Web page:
Thoughts for Thursday – Author, author

It’s Thursday, I’m tired. I thought I’d go for a Thursday 13, featuring my favorite fiction authors, in no particular order (and without including Shakespeare, who is a given):

1. Virginia Woolf
2. Feodor Dostoevsky
3. Edith Wharton
4. Marcel Proust
5. Ernest Hemingway
6. William Faulkner
7. Jane Austen
8. F. Scott Fitzgerald
9. John Steinbeck
10. Charles Dickens
11. The Bronte sisters (sorry, couldn’t pick just one)
12. Mark Twain
13. Anton Chekhov

Now, I’m not branding this list as an absolute — I’m sure there are names I’m forgetting that will occur to me at some inconvenient time, like 3 in the morning, causing me much teeth-gnashing and hand-wringing. But “favorite authors” is a topic I’ve been mulling over lately. As a writer, I should pay attention to what I read and who I read. And it occurred to me that I don’t have a favorite or much-loved contemporary author. Why is that?

Part of the reason is that there are so many voices dinning in the void, one or two emerging from the few seems quite unreasonable. Is the mega-publishing world actually a negative, flooding the market with too much for a reader to choose from? Is that a negative for readers, for writers–or both?

Another reason I’m not as enamored of contemporary fiction is that we seem to be undergoing a trend that favors form and style over substance and content. Two recent examples: 1) Mark Danielewski’s House of Leaves, in which the author uses the physical book and text itself– footnotes, appendices, upside-down text and backwards-type– to tell the story. 2) Jonathan Safran Doer’s Extremely Loud and Incredibly Close, which uses photographs, colored highlights and passages of illegibly overwritten text. Now, I have not read these books; I am not commenting on the writing or execution, and I applaud what seems to be a creative approach to writing. But this sort of thing feels gimicky to me.

When I review my list of favorite authors, what stands out is what I believe their writing has in common, clueing me in as to what appeals to me: language, nuance, depth, texture, humanity. I have a physical reaction–tremoring, excitement–when I read beautiful language. When that is combined with nuance of observation, such as I elicit from Woolf, Wharton and Proust, the result is a sublime reading experience. I also love authors who love their characters and who offer layers and layers to even the most minor of characters, and who never resort to stereotyping, glibness or cynicism.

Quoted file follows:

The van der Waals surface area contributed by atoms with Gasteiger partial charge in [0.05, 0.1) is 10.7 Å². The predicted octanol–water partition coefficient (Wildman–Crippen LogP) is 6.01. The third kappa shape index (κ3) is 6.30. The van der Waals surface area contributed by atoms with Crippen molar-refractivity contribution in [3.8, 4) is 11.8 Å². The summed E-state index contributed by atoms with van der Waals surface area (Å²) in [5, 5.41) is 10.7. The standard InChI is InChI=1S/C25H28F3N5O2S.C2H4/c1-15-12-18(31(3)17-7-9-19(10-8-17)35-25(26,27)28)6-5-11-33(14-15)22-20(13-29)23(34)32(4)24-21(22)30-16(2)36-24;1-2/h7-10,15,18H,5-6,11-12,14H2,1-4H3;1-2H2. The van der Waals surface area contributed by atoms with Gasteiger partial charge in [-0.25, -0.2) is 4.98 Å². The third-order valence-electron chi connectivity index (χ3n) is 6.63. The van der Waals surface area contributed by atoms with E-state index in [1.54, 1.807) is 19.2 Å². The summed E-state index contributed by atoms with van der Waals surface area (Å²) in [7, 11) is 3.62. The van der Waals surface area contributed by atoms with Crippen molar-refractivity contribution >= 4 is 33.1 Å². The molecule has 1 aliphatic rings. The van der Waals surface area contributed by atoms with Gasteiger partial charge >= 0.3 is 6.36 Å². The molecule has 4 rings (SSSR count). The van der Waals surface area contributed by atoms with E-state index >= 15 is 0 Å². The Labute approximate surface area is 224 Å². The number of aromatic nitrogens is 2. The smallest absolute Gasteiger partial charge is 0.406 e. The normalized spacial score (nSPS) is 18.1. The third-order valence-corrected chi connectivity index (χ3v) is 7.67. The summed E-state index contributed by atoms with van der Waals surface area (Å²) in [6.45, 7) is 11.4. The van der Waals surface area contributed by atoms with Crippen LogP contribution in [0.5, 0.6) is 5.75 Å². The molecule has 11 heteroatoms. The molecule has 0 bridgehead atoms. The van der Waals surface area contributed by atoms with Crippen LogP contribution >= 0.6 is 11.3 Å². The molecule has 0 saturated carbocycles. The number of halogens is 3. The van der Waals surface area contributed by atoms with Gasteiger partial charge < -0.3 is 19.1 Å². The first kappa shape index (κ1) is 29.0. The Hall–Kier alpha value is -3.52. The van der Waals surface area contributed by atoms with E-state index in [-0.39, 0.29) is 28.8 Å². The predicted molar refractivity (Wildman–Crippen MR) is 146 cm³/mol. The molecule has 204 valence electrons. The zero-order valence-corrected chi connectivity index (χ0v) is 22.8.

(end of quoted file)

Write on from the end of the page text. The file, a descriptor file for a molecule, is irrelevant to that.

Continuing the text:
Maybe I haven’t read enough contemporary fiction writers to be able to say I’ve experienced that with one of their works (I’m thinking of Toni Morrison here), and I am not particularly enamored even of the usual suspects everyone cites as “the best literary writers” in America (Updike, Roth, Bellow). Of living, working authors, the ones I tend to enjoy most these days are the non-American writers, such as Chatterjee, Pamuk, Minstry, Coetzee. Though even of these writers, I have only read one book each. Not enough, I would think, to name them as a favorite. I keep thinking I must be overlooking someone. While I’ve read several Anne Tyler, Alice Hoffman and Stephen King books, I would not consider them “favorites.”

Perhaps it merely takes a while for a book to emerge as a classic, the old saw of “only time will tell”.

Other thoughts? Who are your favorite living, working authors and why?

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12 Responses to Thoughts for Thursday – Author, author

  1. Courtney says:

    I think when you love reading it’s hard to choose a favorite writer. I do have a favorite (which everybody has read about) but he’s my favorite because he was a turning point in my reading and writing career. And I think it’s very easy to become overwhelmed with reading choices…just last night I wanted a novel and I have SO MANY novels to read but not one was the “right” one and so I read a Pam Houston short story instead. It was nice to begin and complete something in under an hour, actually.

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  2. Stefanie says:

    Choosing a favorite writer is impossible so lists like your work great. As for contemporary authors, what about Margaret Atwood?

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  3. Brandon says: